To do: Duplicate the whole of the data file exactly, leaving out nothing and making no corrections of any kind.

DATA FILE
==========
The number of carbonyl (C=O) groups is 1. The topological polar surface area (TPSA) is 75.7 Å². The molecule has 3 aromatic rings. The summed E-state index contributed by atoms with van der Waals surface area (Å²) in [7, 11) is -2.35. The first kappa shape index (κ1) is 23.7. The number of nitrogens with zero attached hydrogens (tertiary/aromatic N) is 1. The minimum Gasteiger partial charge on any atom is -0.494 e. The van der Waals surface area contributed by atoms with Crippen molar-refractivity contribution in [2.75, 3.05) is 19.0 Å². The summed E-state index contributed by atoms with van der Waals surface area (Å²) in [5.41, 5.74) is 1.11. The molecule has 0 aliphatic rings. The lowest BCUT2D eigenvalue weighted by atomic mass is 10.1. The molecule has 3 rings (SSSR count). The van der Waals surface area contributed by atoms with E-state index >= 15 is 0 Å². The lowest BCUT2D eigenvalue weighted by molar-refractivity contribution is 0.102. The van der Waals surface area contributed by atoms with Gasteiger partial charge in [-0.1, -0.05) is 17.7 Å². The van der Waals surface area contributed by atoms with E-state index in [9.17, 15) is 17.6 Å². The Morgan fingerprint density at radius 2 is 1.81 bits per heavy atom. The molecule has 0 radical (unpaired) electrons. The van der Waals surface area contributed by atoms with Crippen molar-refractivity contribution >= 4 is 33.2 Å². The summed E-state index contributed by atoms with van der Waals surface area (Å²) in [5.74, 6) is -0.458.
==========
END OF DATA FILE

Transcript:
The number of carbonyl (C=O) groups is 1. The topological polar surface area (TPSA) is 75.7 Å². The molecule has 3 aromatic rings. The summed E-state index contributed by atoms with van der Waals surface area (Å²) in [7, 11) is -2.35. The first kappa shape index (κ1) is 23.7. The number of nitrogens with zero attached hydrogens (tertiary/aromatic N) is 1. The minimum Gasteiger partial charge on any atom is -0.494 e. The van der Waals surface area contributed by atoms with Crippen molar-refractivity contribution in [2.75, 3.05) is 19.0 Å². The summed E-state index contributed by atoms with van der Waals surface area (Å²) in [5.41, 5.74) is 1.11. The molecule has 0 aliphatic rings. The lowest BCUT2D eigenvalue weighted by atomic mass is 10.1. The molecule has 3 rings (SSSR count). The van der Waals surface area contributed by atoms with E-state index >= 15 is 0 Å². The lowest BCUT2D eigenvalue weighted by molar-refractivity contribution is 0.102. The van der Waals surface area contributed by atoms with Gasteiger partial charge in [-0.1, -0.05) is 17.7 Å². The van der Waals surface area contributed by atoms with E-state index in [9.17, 15) is 17.6 Å². The Morgan fingerprint density at radius 2 is 1.81 bits per heavy atom. The molecule has 0 radical (unpaired) electrons. The van der Waals surface area contributed by atoms with Crippen molar-refractivity contribution >= 4 is 33.2 Å². The summed E-state index contributed by atoms with van der Waals surface area (Å²) in [5.74, 6) is -0.458.